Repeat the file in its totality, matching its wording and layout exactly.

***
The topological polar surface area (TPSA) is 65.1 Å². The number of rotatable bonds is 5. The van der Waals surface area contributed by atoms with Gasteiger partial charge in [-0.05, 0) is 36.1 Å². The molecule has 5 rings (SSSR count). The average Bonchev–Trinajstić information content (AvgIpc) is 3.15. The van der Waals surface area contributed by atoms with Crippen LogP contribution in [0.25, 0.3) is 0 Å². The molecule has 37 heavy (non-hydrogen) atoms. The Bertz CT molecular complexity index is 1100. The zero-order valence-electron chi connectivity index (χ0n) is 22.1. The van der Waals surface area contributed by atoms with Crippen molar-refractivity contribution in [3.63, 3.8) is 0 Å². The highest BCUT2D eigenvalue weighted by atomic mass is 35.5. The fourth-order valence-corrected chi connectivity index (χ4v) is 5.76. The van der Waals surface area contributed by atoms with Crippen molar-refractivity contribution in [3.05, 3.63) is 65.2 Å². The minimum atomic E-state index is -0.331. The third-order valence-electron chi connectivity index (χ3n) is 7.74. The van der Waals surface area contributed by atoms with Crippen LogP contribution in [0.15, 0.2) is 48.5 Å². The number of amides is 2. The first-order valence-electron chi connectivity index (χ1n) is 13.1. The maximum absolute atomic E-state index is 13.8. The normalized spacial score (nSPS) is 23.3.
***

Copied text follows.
The topological polar surface area (TPSA) is 65.1 Å². The number of rotatable bonds is 5. The van der Waals surface area contributed by atoms with Gasteiger partial charge in [-0.05, 0) is 36.1 Å². The molecule has 5 rings (SSSR count). The average Bonchev–Trinajstić information content (AvgIpc) is 3.15. The van der Waals surface area contributed by atoms with Crippen LogP contribution in [0.25, 0.3) is 0 Å². The molecule has 37 heavy (non-hydrogen) atoms. The Bertz CT molecular complexity index is 1100. The zero-order valence-electron chi connectivity index (χ0n) is 22.1. The van der Waals surface area contributed by atoms with Crippen molar-refractivity contribution in [3.63, 3.8) is 0 Å². The highest BCUT2D eigenvalue weighted by atomic mass is 35.5. The fourth-order valence-corrected chi connectivity index (χ4v) is 5.76. The van der Waals surface area contributed by atoms with Crippen molar-refractivity contribution in [3.05, 3.63) is 65.2 Å². The minimum atomic E-state index is -0.331. The third-order valence-electron chi connectivity index (χ3n) is 7.74. The van der Waals surface area contributed by atoms with Crippen LogP contribution in [0.15, 0.2) is 48.5 Å². The number of amides is 2. The first-order valence-electron chi connectivity index (χ1n) is 13.1. The maximum absolute atomic E-state index is 13.8. The normalized spacial score (nSPS) is 23.3.